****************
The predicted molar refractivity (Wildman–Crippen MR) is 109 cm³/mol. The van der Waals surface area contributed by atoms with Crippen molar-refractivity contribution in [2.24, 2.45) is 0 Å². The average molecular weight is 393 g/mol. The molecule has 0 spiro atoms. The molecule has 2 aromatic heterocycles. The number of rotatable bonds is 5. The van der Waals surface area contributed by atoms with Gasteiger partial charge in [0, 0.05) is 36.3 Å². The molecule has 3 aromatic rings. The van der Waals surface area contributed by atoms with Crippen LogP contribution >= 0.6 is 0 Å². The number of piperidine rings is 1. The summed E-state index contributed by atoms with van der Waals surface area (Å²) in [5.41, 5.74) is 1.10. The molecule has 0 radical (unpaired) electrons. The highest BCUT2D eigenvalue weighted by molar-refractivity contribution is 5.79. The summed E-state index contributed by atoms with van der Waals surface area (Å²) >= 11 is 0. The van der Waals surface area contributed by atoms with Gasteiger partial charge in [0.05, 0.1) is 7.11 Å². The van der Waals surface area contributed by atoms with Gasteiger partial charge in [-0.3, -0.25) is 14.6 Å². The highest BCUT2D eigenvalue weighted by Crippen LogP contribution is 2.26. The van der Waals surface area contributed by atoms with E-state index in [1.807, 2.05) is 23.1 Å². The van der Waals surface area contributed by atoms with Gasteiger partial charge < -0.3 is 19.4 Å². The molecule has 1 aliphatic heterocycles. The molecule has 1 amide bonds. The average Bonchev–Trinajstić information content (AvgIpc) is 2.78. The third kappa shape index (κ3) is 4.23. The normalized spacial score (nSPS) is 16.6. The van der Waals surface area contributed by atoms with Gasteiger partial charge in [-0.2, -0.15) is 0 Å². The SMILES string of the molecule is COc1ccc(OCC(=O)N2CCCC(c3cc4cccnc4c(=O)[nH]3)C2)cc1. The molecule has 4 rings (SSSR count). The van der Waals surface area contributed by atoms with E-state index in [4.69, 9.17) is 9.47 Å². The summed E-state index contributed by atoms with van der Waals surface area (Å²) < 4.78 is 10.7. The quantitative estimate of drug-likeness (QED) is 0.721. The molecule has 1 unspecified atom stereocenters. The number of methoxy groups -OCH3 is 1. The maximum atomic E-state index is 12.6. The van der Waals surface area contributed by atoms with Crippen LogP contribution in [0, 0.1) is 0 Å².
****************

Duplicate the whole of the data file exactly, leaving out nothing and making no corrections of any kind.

The predicted molar refractivity (Wildman–Crippen MR) is 109 cm³/mol. The van der Waals surface area contributed by atoms with Crippen molar-refractivity contribution in [2.24, 2.45) is 0 Å². The average molecular weight is 393 g/mol. The molecule has 0 spiro atoms. The molecule has 2 aromatic heterocycles. The number of rotatable bonds is 5. The van der Waals surface area contributed by atoms with Gasteiger partial charge in [0, 0.05) is 36.3 Å². The molecule has 3 aromatic rings. The van der Waals surface area contributed by atoms with Crippen LogP contribution >= 0.6 is 0 Å². The number of piperidine rings is 1. The summed E-state index contributed by atoms with van der Waals surface area (Å²) in [5.41, 5.74) is 1.10. The molecule has 0 radical (unpaired) electrons. The highest BCUT2D eigenvalue weighted by molar-refractivity contribution is 5.79. The summed E-state index contributed by atoms with van der Waals surface area (Å²) >= 11 is 0. The van der Waals surface area contributed by atoms with Gasteiger partial charge in [0.05, 0.1) is 7.11 Å². The van der Waals surface area contributed by atoms with Gasteiger partial charge in [-0.3, -0.25) is 14.6 Å². The highest BCUT2D eigenvalue weighted by Crippen LogP contribution is 2.26. The van der Waals surface area contributed by atoms with E-state index in [1.807, 2.05) is 23.1 Å². The van der Waals surface area contributed by atoms with Gasteiger partial charge < -0.3 is 19.4 Å². The molecule has 1 aliphatic heterocycles. The molecule has 1 amide bonds. The average Bonchev–Trinajstić information content (AvgIpc) is 2.78. The third kappa shape index (κ3) is 4.23. The normalized spacial score (nSPS) is 16.6. The van der Waals surface area contributed by atoms with Gasteiger partial charge in [-0.2, -0.15) is 0 Å². The SMILES string of the molecule is COc1ccc(OCC(=O)N2CCCC(c3cc4cccnc4c(=O)[nH]3)C2)cc1. The molecule has 4 rings (SSSR count). The van der Waals surface area contributed by atoms with E-state index in [4.69, 9.17) is 9.47 Å². The summed E-state index contributed by atoms with van der Waals surface area (Å²) < 4.78 is 10.7. The quantitative estimate of drug-likeness (QED) is 0.721. The molecule has 1 unspecified atom stereocenters. The number of methoxy groups -OCH3 is 1. The maximum atomic E-state index is 12.6. The van der Waals surface area contributed by atoms with Crippen LogP contribution in [0, 0.1) is 0 Å².